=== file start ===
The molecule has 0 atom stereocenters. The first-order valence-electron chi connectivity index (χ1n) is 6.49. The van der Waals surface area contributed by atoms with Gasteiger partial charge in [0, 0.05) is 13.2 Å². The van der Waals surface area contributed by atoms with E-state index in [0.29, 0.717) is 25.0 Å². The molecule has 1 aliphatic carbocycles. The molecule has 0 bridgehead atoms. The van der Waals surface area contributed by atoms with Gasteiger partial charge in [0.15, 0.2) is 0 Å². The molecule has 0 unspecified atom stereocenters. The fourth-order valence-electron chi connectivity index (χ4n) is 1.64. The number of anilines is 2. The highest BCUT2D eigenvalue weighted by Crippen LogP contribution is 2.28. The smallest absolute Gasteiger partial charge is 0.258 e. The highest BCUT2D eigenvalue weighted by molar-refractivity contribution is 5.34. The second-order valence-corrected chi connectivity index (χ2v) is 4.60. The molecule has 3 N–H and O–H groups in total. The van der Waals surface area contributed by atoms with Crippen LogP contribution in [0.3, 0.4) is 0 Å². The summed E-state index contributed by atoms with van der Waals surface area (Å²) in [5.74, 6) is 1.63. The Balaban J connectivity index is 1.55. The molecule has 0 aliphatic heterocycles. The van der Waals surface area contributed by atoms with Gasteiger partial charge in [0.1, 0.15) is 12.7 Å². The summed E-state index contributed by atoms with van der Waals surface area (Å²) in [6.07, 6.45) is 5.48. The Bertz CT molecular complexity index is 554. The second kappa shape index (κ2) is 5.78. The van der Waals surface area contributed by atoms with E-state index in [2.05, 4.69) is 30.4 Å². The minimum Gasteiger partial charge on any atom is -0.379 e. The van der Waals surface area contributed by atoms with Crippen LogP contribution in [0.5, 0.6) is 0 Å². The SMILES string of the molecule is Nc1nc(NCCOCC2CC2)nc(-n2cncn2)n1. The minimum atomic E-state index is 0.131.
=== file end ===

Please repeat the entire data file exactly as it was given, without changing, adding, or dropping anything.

The molecule has 0 atom stereocenters. The first-order valence-electron chi connectivity index (χ1n) is 6.49. The van der Waals surface area contributed by atoms with Gasteiger partial charge in [0, 0.05) is 13.2 Å². The van der Waals surface area contributed by atoms with E-state index in [0.29, 0.717) is 25.0 Å². The molecule has 1 aliphatic carbocycles. The molecule has 0 bridgehead atoms. The van der Waals surface area contributed by atoms with Gasteiger partial charge in [0.15, 0.2) is 0 Å². The molecule has 0 unspecified atom stereocenters. The fourth-order valence-electron chi connectivity index (χ4n) is 1.64. The number of anilines is 2. The highest BCUT2D eigenvalue weighted by Crippen LogP contribution is 2.28. The smallest absolute Gasteiger partial charge is 0.258 e. The highest BCUT2D eigenvalue weighted by molar-refractivity contribution is 5.34. The second-order valence-corrected chi connectivity index (χ2v) is 4.60. The molecule has 3 N–H and O–H groups in total. The van der Waals surface area contributed by atoms with Crippen LogP contribution in [0.3, 0.4) is 0 Å². The summed E-state index contributed by atoms with van der Waals surface area (Å²) in [5.74, 6) is 1.63. The Balaban J connectivity index is 1.55. The molecule has 0 aliphatic heterocycles. The van der Waals surface area contributed by atoms with Gasteiger partial charge in [0.1, 0.15) is 12.7 Å². The summed E-state index contributed by atoms with van der Waals surface area (Å²) in [6.07, 6.45) is 5.48. The Bertz CT molecular complexity index is 554. The second kappa shape index (κ2) is 5.78. The van der Waals surface area contributed by atoms with E-state index in [2.05, 4.69) is 30.4 Å². The minimum Gasteiger partial charge on any atom is -0.379 e. The van der Waals surface area contributed by atoms with Crippen LogP contribution in [0.5, 0.6) is 0 Å². The SMILES string of the molecule is Nc1nc(NCCOCC2CC2)nc(-n2cncn2)n1. The minimum atomic E-state index is 0.131.